Is Anna Canzano pregnant

According to the statistics for my blog, that’s the number one search phrase in Google that brings you to this page: “is Anna Canzano pregnant.”

Kinda freaky.

It makes my stomach turn.

Not because I hate children or the idea of becoming a mother. Not at all. I love my stepdaughter and nephews and nieces. I like them better than most adults.

I’ve just always been deathly afraid of pregnancy. And by that I mean, everything in the 260 days between conception and birth.

It’s been that way since I first understood how babies come into the world. And when you really think about it, why wouldn’t I be terrified?

Once you get past the magical stork-myths of early childhood, movies and tv shows portray pregnancy and childbirth in some simile of one of the following:

1) woman throwing up due to morning sickness
2) waddling woman with sore back and arms bent behind her trying to provide self lumbar support
3) madwoman with tousled hair screaming bloody murder and cutting off circulation to husband’s hand during child bearing

Of course, there’s also the helpful “mother dies during childbirth” story arc or “husband faints in birthing room” comic relief.

It ain’t pretty.

My job doesn’t help. I did a story a few months ago about midwives and at-home births. As a concept, the idea of having your baby at home sounds amazing. Familiar surroundings. Nurturing, experienced women talking you through labor. A kiddie pool inside your home!

While there are numerous births like this that go off without a hitch, the woman I interviewed had what can only be described as a nightmare experience

She was in labor at home for eight days. Eight days. Her son was so overdue, he’d had his first bowel movement inside of her, effectively poisoning himself. The few pictures she had of him revealed tiny baby fingers discolored by the toxicity in the womb.

Devastating for her. Haunting for me.

(Not lost on me is the irony that I’m contributing to the negative media images of childbirth that scarred my own developing mind.)

So what am I supposed to believe?

Maybe my perception should rely more on the Surrogate Mom who “so loved being pregnant” she’d acted as a surrogate four times. Four. Times. She’s had ten children. Three of her own, then twins, triplets and two single babies for other people! A true baby making machine.

I found her delight in pregnancy puzzling. It’s confusing to me whenever I hear women extol the virtues of it. I’m at best, skeptical that the improved complexion, healthy hair and overall hormonal nirvana are for real. And I look at those women with those serene expressions, searching their faces for the truth.

Babies are on the mind, of course. In a newsroom, like most any workplace, any recently married woman is subject to “bump watch.” Unlike other workplaces, newsroom women sometimes factor in sweeps months as they plan pregnancies — the four months of the year that are an especially big deal for ratings. They’re all hands on deck months. No vacations allowed. Longer hours expected. And you know, if you could manage to take your maternity leave between those months, that might be helpful….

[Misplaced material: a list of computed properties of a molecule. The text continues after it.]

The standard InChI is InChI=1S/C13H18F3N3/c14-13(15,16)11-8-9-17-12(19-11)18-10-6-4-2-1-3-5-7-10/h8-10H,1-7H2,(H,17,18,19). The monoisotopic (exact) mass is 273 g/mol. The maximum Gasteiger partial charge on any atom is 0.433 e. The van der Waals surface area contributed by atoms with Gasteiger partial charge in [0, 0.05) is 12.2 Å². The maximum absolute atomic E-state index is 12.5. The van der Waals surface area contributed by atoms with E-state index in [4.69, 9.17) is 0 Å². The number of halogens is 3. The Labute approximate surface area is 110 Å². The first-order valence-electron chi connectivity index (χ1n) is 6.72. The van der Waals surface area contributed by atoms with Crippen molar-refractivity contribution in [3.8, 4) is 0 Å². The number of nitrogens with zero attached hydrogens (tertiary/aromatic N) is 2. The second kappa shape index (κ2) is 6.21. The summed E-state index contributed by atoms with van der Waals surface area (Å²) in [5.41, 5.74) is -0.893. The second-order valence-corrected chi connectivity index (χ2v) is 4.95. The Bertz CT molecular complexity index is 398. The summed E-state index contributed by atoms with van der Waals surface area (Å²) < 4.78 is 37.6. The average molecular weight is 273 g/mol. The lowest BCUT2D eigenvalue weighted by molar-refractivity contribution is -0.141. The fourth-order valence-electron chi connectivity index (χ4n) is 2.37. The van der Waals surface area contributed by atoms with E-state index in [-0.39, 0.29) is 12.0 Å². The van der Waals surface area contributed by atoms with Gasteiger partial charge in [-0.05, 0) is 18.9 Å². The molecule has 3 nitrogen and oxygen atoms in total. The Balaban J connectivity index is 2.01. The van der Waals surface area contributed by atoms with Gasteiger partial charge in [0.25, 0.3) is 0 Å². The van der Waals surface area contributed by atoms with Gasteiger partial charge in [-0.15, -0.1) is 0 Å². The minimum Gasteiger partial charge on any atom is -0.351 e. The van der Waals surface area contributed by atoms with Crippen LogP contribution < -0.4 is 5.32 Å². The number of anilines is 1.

Being pregnant on television! That’s not even something I’ve actively cogitated. People would get to watch me…slowly…get…huge over the span of 40 weeks.

Again, freaky.

Pausing a moment here to bite my lip in apprehension as every part of me that is insecure and petty has a small panic attack.

…………..deep breathing…………..


I will find a way to get past that.

But how do I grit my teeth through the countless horror stories I’ve heard from friends and relatives, including the ones that make their way into, of all places, baby shower conversations? Maybe you’ve been there?! That precious moment when women are gathered around an expectant mother who’s cooing as she opens another delicate onesie — and (insert name) launches into a detailed description of the child birth that came “this close” to killing her. Which prompts someone else to share a story that one-ups her. And so on and so on.

That scene is more like war veterans sitting around at the American Legion, swapping stories about the rocket-propelled grenades that tore their leg off, or the IED that exploded their Humvee and left them with a traumatic brain injury.

Leave the pastel colored gift bags at home. Cigarettes and smokies would be more appropriate.

I get it. It’s a big deal. It’s arguably the biggest deal a woman can experience in her life. I am deliriously happy for my friends and co-workers and family members who’ve been blessed with kids or who are excitedly preparing baby rooms right now. I have classmates from high school who have two, three, four, even five kids! Their Facebook photos are proof to me it can be done.

So, what advice can you offer me? Tell me what’s worked for you? I can’t be the only 34-year old woman who’s ever ruminated on these unknowns. What can you offer this feeble mind that will help me proceed with confidence toward something that has gripped me with fear for so long?

I welcome your thoughts.

Maybe someday the number one search term will instead be “Anna Canzano baby”.

Wouldn’t that be something.